Aside from the groundbreaking casting of the leads, there were other serious victories. One major one was showing Malik Yoba’s J.C. being an active part of his son G’s life despite not being with G’s mother. This reflected a major cultural shift. Unmarried yet responsible black fathers are still not a television norm. New York Undercover also dared to spotlight the tension created by J.C. “upgrading” from G’s mother—the more homegirl Chantel, with dark-brown skin—to the more professional Sandra Gill, an attorney played by New Jack City’s Michael Michele, who had lighter, caramel skin and less street sensibility. Kevin Arkadie, who created New York Undercover with Wolf, is not shy in sharing how hard he, Harrell and Alonzo Brown, president of Uptown Film and Television, fought to include these and other elements that they felt were essential to delivering a more realistic urban drama unlike any television had seen.

Also, no series on broadcast TV had prominently featured a Latino couple, certainly not an Afro-Latino one, in the storyline with such regularity. Torres’ and Moreno’s love story predated the never-ending headlines about the nation’s rising Latino population. And, sadly, it still stands out today. Moreno also represented a strong female voice of color, often challenging sexist and misogynistic attitudes. Prior to Velez’s Moreno, Coco Hernandez from Fame was arguably the last notable Afro-Latina character in a network series, and Erica Gimpel, who played her, isn’t even Latina.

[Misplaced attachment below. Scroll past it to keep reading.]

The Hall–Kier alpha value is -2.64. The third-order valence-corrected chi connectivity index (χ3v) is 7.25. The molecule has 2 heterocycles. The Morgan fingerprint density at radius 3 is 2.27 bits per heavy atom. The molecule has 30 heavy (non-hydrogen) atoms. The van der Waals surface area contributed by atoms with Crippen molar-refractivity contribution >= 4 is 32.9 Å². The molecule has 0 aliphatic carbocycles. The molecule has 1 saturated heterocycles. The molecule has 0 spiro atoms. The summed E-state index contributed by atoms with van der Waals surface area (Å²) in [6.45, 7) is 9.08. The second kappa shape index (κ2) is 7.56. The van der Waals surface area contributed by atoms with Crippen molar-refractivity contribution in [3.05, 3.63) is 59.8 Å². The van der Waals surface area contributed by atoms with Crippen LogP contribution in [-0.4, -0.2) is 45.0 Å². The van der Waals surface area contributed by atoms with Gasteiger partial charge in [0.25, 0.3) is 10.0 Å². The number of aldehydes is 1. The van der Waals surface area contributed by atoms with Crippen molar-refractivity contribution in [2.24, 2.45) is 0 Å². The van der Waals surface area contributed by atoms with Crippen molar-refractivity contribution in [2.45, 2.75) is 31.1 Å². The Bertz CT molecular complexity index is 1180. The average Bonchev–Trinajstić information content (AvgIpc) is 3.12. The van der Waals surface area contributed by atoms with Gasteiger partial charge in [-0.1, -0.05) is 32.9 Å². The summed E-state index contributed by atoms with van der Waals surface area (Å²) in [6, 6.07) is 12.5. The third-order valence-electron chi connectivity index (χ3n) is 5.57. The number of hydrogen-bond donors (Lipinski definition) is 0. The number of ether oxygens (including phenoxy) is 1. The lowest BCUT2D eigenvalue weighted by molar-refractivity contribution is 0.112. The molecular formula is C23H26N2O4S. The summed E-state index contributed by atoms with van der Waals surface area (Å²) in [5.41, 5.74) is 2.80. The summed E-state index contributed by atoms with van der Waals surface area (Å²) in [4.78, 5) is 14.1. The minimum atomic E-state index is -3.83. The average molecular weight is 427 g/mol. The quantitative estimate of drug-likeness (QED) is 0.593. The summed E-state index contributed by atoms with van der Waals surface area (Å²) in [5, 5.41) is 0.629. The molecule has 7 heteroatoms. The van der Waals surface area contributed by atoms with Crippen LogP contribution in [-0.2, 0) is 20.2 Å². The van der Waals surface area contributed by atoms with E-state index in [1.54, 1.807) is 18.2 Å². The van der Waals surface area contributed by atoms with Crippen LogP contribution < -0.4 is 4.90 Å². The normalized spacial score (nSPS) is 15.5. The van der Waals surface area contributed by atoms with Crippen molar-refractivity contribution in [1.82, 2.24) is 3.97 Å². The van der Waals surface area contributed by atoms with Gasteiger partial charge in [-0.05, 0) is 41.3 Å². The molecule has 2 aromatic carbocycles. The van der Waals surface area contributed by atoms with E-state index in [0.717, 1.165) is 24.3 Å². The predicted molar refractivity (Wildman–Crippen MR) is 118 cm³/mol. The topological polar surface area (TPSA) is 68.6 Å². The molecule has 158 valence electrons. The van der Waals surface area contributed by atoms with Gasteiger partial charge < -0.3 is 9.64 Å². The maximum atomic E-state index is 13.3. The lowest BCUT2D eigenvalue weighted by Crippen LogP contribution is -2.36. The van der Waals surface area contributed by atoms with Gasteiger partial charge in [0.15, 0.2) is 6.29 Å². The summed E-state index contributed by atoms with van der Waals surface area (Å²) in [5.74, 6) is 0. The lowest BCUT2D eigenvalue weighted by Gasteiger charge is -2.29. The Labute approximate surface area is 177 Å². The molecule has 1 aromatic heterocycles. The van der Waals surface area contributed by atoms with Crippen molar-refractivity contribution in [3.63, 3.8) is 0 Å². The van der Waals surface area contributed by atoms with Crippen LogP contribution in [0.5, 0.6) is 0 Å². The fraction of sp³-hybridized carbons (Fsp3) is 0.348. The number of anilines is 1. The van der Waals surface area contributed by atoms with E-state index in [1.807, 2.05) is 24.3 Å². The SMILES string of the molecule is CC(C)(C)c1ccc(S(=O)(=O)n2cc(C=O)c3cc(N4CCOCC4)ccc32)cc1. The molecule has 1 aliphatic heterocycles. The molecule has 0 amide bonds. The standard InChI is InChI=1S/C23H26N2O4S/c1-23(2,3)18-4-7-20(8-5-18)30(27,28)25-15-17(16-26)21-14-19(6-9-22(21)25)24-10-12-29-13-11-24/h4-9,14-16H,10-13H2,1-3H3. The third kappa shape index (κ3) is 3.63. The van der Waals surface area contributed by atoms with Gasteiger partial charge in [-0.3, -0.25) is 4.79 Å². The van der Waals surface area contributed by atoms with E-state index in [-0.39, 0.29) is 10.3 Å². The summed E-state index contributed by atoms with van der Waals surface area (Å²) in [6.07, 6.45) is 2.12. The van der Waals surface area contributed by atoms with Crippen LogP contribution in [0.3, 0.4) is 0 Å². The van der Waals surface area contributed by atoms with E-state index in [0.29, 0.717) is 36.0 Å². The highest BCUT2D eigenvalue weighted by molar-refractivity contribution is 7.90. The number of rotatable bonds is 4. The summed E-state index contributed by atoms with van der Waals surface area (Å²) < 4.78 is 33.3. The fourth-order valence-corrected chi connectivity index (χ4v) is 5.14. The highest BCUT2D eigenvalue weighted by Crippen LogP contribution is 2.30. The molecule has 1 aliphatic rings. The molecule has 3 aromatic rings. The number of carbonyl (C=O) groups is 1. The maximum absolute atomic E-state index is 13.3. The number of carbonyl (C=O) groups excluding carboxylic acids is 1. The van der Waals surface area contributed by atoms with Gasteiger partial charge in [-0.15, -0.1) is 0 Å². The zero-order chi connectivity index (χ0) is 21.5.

Prior to New York Undercover, hip-hop flexed its presence in comedies, primarily through “raptors” (rapper actors) like Will Smith with The Fresh Prince of Bel-Air, Queen Latifah in Living Single and LL Cool J with In the House. This show, inspired by true “hip-hop” cops, confronted very serious issues, and like Wolf’s Law & Order, many of its memorable episodes came from true stories. One such episode, “Kill the Noise,” was directly drawn from the real-life murder of hip-hop icon Tupac Shakur in Las Vegas. Judy McCreary, who wrote that episode, shares everything from the mandate she received to write it to the high emotions of the crew in reaction to it. In addition, she, along with associate producer Lyah LeFlore, are much-needed reminders that black women have played important roles behind the scenes in Hollywood.

Ultimately, having a large black and Latino audience wasn’t quite good enough for Fox. “The people in charge didn’t respect the culture,” Brown says. Kristal Brent Zook, who wrote Color by Fox: The Fox Network and the Revolution in Black Television, sheds light on Fox’s efforts to adjust the show. Writer-producer Reggie Rock Bythewood, Yoba, LeFlore, Torres and others are also quite vocal about it. “They thought if they added some white people,” says director-executive producer Don Kurt, who is white, “that the show would continue on, and it didn’t work that way.”


TV One airs Unsung Hollywood: New York Undercover Wednesday at 8 p.m. ET.

Ronda Racha Penrice is a freelance writer living in Atlanta. She is the author of African American History for Dummies.